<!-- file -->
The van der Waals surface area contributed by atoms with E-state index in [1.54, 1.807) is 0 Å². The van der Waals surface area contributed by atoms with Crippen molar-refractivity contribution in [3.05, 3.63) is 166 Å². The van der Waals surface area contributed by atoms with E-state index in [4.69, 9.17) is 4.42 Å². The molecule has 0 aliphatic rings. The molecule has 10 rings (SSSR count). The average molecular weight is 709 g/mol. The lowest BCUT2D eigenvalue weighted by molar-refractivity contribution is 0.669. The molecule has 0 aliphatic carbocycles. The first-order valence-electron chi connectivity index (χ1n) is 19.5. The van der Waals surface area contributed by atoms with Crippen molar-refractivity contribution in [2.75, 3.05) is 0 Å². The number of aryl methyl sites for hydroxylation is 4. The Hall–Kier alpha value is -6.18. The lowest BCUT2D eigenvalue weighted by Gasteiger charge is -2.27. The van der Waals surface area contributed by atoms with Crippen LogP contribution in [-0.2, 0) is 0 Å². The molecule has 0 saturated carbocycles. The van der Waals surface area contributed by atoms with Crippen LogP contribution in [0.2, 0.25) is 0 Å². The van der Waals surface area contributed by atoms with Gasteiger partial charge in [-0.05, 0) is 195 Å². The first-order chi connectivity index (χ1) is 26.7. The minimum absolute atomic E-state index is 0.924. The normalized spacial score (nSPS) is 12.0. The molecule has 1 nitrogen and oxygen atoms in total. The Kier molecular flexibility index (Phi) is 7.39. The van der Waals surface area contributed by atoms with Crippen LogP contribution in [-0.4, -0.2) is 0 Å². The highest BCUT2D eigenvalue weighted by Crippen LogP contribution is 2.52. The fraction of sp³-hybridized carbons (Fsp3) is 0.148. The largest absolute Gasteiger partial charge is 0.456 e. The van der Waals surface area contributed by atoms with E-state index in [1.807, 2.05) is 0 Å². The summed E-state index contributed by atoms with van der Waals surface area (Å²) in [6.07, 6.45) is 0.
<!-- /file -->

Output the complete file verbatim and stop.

The van der Waals surface area contributed by atoms with E-state index in [1.54, 1.807) is 0 Å². The van der Waals surface area contributed by atoms with Crippen molar-refractivity contribution in [3.05, 3.63) is 166 Å². The van der Waals surface area contributed by atoms with E-state index in [4.69, 9.17) is 4.42 Å². The molecule has 0 aliphatic rings. The molecule has 10 rings (SSSR count). The average molecular weight is 709 g/mol. The lowest BCUT2D eigenvalue weighted by molar-refractivity contribution is 0.669. The molecule has 0 aliphatic carbocycles. The first-order valence-electron chi connectivity index (χ1n) is 19.5. The van der Waals surface area contributed by atoms with Crippen molar-refractivity contribution in [2.75, 3.05) is 0 Å². The number of aryl methyl sites for hydroxylation is 4. The Hall–Kier alpha value is -6.18. The lowest BCUT2D eigenvalue weighted by Gasteiger charge is -2.27. The van der Waals surface area contributed by atoms with Crippen LogP contribution in [-0.2, 0) is 0 Å². The molecule has 0 saturated carbocycles. The van der Waals surface area contributed by atoms with Crippen LogP contribution in [0.2, 0.25) is 0 Å². The van der Waals surface area contributed by atoms with Gasteiger partial charge in [-0.05, 0) is 195 Å². The first-order chi connectivity index (χ1) is 26.7. The minimum absolute atomic E-state index is 0.924. The normalized spacial score (nSPS) is 12.0. The molecule has 1 nitrogen and oxygen atoms in total. The Kier molecular flexibility index (Phi) is 7.39. The van der Waals surface area contributed by atoms with Crippen LogP contribution in [-0.4, -0.2) is 0 Å². The highest BCUT2D eigenvalue weighted by Crippen LogP contribution is 2.52. The fraction of sp³-hybridized carbons (Fsp3) is 0.148. The largest absolute Gasteiger partial charge is 0.456 e. The van der Waals surface area contributed by atoms with E-state index in [1.807, 2.05) is 0 Å². The summed E-state index contributed by atoms with van der Waals surface area (Å²) in [6.07, 6.45) is 0.